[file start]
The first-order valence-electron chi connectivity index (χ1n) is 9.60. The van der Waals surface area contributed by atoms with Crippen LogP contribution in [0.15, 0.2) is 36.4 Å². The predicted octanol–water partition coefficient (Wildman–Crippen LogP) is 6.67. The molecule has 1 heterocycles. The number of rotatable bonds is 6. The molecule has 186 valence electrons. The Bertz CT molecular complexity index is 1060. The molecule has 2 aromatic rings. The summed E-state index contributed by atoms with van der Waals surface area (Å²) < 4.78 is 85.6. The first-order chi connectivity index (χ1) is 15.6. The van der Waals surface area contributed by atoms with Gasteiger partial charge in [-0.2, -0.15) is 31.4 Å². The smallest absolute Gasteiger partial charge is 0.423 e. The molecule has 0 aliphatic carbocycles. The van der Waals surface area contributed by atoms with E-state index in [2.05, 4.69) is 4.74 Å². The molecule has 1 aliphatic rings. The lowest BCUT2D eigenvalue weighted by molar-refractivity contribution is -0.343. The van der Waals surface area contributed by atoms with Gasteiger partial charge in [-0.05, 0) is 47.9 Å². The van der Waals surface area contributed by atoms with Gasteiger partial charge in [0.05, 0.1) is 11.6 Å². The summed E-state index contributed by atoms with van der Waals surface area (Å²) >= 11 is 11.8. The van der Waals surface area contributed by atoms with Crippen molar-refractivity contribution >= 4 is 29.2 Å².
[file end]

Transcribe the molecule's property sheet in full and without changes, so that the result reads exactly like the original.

The first-order valence-electron chi connectivity index (χ1n) is 9.60. The van der Waals surface area contributed by atoms with Crippen LogP contribution in [0.15, 0.2) is 36.4 Å². The predicted octanol–water partition coefficient (Wildman–Crippen LogP) is 6.67. The molecule has 1 heterocycles. The number of rotatable bonds is 6. The molecule has 186 valence electrons. The Bertz CT molecular complexity index is 1060. The molecule has 2 aromatic rings. The summed E-state index contributed by atoms with van der Waals surface area (Å²) < 4.78 is 85.6. The first-order chi connectivity index (χ1) is 15.6. The van der Waals surface area contributed by atoms with Gasteiger partial charge in [-0.2, -0.15) is 31.4 Å². The smallest absolute Gasteiger partial charge is 0.423 e. The molecule has 0 aliphatic carbocycles. The van der Waals surface area contributed by atoms with E-state index in [2.05, 4.69) is 4.74 Å². The molecule has 1 aliphatic rings. The lowest BCUT2D eigenvalue weighted by molar-refractivity contribution is -0.343. The van der Waals surface area contributed by atoms with Gasteiger partial charge in [-0.05, 0) is 47.9 Å². The van der Waals surface area contributed by atoms with Gasteiger partial charge in [0.05, 0.1) is 11.6 Å². The summed E-state index contributed by atoms with van der Waals surface area (Å²) >= 11 is 11.8. The van der Waals surface area contributed by atoms with Crippen molar-refractivity contribution >= 4 is 29.2 Å².